Kipchoge, Cherono triumph in Berlin Marathon
Olympic champion Eliud Kipchoge won the highly-billed Berlin Marathon, missing the world record by a mere 35 seconds under wet weather conditions in the Germany city.
Kipchoge breasted the tape in an official time of 2:03:32 falling short of his target of erasing his compatriots Dennis Kimetto’s world mark of 2:02:57 that was set exactly three years ago on the same course.
Kipchoge was however given a run for his money in the last few kilometers of the race by debutant Guye Adola of Ethiopia whom he was only able to shake off with two kilometer to go. Adola finished second in 2:03:46 ahead of compatriot Mosinet Geremew who finished third, clocking 2:06:12.
“The conditions were not easy, because of the rain, but fortunately there was not too much wind,” said Kipchoge.
In the women’s race, Kenya’s Gladys Cherono won with Ruti Aga of Ethiopia second and Valary Aiyabei of Kenya taking third.
Heavy rain the night before and constant drizzle during the race meant the world record of 2:02.57, set in Berlin by Dennis Kimetto of Kenya in 2014, did not fall as expected.
However, there were surprises as both former world record holder Wilson Kipsang and last year’s winner Kenenisa Bekele dropped out after the halfway stage.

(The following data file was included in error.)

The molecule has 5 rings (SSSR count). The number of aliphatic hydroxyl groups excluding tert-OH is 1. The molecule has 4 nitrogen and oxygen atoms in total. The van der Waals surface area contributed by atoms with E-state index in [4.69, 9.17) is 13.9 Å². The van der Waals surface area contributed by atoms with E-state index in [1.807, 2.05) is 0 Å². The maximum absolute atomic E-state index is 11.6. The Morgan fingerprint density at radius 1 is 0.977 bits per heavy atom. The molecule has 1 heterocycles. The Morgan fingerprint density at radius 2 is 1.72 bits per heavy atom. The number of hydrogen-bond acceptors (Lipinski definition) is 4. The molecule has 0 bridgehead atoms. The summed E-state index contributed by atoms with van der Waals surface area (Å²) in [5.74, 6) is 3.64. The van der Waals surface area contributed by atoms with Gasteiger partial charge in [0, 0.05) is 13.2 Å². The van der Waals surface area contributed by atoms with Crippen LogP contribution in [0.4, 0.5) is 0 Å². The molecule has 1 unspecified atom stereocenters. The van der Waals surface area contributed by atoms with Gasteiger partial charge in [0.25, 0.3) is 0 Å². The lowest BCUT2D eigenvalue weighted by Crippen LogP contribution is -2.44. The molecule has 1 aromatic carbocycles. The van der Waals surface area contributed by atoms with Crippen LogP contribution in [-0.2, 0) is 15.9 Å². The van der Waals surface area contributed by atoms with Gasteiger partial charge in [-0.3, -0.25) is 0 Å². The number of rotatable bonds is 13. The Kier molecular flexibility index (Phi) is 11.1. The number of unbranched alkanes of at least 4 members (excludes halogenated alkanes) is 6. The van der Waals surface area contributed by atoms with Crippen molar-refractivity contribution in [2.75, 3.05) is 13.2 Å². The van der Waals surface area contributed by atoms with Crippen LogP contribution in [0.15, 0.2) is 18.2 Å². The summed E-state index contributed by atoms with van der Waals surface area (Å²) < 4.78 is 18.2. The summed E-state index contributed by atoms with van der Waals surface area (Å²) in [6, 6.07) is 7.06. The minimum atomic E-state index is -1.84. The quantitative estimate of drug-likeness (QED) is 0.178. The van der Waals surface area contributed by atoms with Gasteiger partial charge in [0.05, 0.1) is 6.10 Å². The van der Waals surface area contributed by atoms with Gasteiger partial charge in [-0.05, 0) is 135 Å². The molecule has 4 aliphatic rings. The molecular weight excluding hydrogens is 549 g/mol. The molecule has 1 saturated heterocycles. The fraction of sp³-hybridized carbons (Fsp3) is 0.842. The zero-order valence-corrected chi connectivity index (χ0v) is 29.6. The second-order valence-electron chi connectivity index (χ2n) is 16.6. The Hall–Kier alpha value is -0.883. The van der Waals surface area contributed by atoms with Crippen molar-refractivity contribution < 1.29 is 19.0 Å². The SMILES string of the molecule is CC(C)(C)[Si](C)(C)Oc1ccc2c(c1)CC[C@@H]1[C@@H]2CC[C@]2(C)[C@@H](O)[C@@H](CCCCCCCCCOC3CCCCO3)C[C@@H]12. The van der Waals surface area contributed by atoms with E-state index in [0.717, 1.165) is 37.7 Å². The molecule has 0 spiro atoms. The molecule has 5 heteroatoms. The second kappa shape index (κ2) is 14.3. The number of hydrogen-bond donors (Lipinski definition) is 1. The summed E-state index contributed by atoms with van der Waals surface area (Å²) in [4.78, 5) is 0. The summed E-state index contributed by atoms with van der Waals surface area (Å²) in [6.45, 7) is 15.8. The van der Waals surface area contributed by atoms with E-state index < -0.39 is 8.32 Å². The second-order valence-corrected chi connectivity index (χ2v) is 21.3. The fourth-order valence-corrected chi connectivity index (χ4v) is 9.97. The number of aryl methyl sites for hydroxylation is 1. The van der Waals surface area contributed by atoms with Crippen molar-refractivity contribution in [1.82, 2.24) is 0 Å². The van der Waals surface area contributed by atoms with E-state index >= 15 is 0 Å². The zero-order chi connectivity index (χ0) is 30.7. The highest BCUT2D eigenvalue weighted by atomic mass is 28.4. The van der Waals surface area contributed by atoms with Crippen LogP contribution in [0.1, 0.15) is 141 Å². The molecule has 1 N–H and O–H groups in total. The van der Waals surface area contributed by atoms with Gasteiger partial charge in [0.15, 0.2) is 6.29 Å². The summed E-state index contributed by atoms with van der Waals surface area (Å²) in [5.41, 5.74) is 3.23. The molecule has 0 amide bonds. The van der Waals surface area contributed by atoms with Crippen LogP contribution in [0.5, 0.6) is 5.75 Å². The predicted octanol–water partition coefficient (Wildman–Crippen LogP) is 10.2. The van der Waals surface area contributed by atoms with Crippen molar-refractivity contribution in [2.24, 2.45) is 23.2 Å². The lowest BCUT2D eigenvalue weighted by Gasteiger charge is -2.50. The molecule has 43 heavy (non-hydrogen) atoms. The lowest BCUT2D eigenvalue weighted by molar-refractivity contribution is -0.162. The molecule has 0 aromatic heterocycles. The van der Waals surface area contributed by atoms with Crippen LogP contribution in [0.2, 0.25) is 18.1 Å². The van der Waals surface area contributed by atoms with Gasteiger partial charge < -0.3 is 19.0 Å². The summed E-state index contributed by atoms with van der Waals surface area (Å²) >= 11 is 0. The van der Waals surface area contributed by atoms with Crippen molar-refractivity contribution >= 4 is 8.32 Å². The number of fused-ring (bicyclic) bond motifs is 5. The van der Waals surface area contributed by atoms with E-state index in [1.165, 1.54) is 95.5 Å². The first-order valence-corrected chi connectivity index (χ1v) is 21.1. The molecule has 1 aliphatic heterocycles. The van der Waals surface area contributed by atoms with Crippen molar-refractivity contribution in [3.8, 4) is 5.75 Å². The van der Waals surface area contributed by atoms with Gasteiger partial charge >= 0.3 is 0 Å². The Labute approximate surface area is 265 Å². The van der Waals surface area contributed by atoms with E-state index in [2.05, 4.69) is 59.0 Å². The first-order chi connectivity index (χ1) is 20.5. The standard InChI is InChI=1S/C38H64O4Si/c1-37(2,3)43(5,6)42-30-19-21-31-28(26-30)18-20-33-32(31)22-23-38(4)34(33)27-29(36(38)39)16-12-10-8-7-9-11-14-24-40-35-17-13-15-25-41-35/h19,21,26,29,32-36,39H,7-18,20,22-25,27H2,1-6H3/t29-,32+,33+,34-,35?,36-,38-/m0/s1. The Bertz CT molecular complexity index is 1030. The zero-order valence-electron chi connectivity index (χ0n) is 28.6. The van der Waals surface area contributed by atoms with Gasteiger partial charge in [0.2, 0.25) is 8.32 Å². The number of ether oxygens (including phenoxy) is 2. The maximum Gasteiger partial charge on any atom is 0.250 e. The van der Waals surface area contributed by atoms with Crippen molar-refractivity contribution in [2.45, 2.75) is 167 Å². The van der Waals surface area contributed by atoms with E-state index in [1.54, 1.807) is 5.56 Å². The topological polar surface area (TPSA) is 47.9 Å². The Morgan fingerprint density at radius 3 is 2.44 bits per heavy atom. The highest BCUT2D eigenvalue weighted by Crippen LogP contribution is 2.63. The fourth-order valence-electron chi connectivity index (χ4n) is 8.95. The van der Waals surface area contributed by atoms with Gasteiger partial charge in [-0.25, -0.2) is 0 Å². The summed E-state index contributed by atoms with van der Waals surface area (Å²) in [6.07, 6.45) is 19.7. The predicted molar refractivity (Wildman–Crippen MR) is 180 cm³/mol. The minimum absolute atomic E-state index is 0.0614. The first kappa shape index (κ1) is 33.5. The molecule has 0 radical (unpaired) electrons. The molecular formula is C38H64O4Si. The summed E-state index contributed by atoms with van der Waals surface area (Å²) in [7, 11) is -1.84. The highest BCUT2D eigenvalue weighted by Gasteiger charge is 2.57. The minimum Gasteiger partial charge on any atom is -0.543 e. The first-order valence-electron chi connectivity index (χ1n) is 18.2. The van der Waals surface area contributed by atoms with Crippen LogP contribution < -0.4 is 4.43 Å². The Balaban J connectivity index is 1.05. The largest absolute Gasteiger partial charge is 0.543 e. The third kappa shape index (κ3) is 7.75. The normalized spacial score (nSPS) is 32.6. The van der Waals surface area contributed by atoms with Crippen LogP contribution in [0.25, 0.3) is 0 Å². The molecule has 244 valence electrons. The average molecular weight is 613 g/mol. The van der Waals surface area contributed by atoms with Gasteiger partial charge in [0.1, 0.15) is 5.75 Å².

Bekele, who had targeted the world record, dropped off the lead group just after the halfway mark with laboured running and eventually failed to finish.
Kipsang suddenly stopped at the 30kms point and was clearly ill.
“I’m glad I beat Adola, I did not expect to fight against someone other than Bekele or Kipsang,” added Kipchoge, who was left to go head-to-head with Adola, who ran a superb race.
The 26-year-old Adola, who took bronze at the 2014 world half marathon championships, held the lead in the closing stages before Kipchoge took charge.
The 32-year-old Kipchoge, who won the London Marathon in a course record in April, has now won eight of his last nine marathons dating back to 2013.
With six kilometres to go, Adola threatened to claim a shock win when he made a break, but Kipchoge stayed in his wake, closing the 10-metre gap and regained the lead for the final two kilometres.